No longer can you evade it, and you start to make inquiries. Could your second vehicle be battery operated? Is it safe? Do they break down? How far can they go? And could I stomach those ugly solar panels on my roof to energise my home, and my electric car? Instead of going on that cruise to Alaska this year, should we instead visit Solar City?
You choose your own personalised voyage; make the green journey your own.
Healthy choice foods are half the journey to a quality, long life. They are a top destination at Bernard Preston's travel bureau to the green journey.
There is one place that's really nagging; granny and gramps were such serene people and you have memories of walking with them down into the secret garden. There she grew such beautiful flowering shrubs and a host of choice healthy foods, and he was always busy with his compost piles and fruit trees, and his bee hives.
They both lived to their upper eighties, and you have a fear that neither of you are going to make it to seventy; perhaps not even sixty if that bypass does not go well.
But it is the little poem that granny had stitched and framed next to her bedside that really gets under your skin.
"When the world wearies, and society ceases to satisfy, there's always the garden."
wearisome the world is, and how the superficiality of friends and
family so often seems. Can I really give up watching so much TV, and
just play bridge once a week, and get stuck into the garden? Would it
bring me Granny's serenity. Would all that organic food really cure me
of all that ails me? Do I really want to start the green journey? My own one?
What would it do to my back? Would it mean umpteen more visits to the chiropractor? Could I really do those exercises he's been nagging me to do all these years, but I really couldn't be bothered. He keeps saying, 'but they only take two minutes every morning before getting out of bed.' Even so, it's bad enough making time to brush and floss your teeth. Could I find another two minutes? I'm so busy, so rushed, I just don't have the time.
"Actually, you do," chimes Jiminy Cricket. "You just have to change your priorities."
Shall I take The Garden tram? The first station is Growing Swiss Chard. Yes, I think I will. Maybe tomorrow I'll buy some seeds.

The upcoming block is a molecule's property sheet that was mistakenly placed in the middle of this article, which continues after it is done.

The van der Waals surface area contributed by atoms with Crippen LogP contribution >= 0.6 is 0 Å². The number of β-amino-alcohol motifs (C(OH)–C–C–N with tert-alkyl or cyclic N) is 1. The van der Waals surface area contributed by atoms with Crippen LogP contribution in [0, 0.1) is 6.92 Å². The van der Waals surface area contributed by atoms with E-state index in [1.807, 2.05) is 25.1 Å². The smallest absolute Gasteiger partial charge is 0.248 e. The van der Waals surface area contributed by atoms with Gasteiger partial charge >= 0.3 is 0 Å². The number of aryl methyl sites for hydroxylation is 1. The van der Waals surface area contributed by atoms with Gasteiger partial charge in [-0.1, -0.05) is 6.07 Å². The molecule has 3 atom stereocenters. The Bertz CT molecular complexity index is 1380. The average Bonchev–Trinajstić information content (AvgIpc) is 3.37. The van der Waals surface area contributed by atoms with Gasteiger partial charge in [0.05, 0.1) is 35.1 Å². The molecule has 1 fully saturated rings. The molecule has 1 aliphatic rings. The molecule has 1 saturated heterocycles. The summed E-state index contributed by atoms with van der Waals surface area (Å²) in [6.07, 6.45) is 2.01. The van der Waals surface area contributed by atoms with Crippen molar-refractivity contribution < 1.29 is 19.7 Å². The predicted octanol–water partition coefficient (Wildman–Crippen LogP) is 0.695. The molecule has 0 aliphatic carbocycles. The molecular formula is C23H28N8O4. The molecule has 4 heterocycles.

In far more profound terms, Joanna Macy's version of the green journey, is about opening our hearts and very selves to the natural world; she calls it the greening of the self. It is only now beginning to filter through how homeless we would feel and, in fact, are beginning to feel, as we ruin our world.
The fact that there will soon be more plastic in the sea than fish, and those crossing the Pacific describe it as dead, seems remote. But when ten dead sperm whales are washed up on our shores, their bellies filled with plastic, we begin to grasp the severity of it all. What kind of an inheritance are we leaving to our grandchildren, or is that a topic far too painful to consider?
If each of us began with just one tiny thing; it would make a tremendous difference; a first step. Recycle a beer can, not drop a battery in the garbage, plant a bee-friendly legume, decide never again to purchase an incandescent light bulb, and recycle some plastic; all would contribute.
Greening of the self is a great concept; we are beginning to realize that the world is our body; the Amazon jungle and the oceans are my lungs.
Worldwide, abundant clean water is increasingly becoming a problem. Building new dams that destroy our wetlands is coming under the spotlight on a planet losing its biodiversity daily.
Capturing and storing rainwater is our water innovation project, a central feature of our green journey, and it's proved inexpensive and reasonably simple.
Capetonians have discovered the meaning of the phrase 'water shedding', as it has been forced up their noses with great discomfort. Yet a 30,000 litre underground reservoir would solve the problems faced by every family.
Only for one month in seven years have we needed water from the municipal reticulation; the water is pristine, and very cold underground. We drink it without filtration.
This is our rainwater harvesting model.
Bernard Preston's green journey through the polders of Holland might interest you; it is only available as an ebook on your tablet or Kindle.
The green journey is just waiting for you; like Pilgrim's Progress there are pitfalls along the way. That's what makes it fun.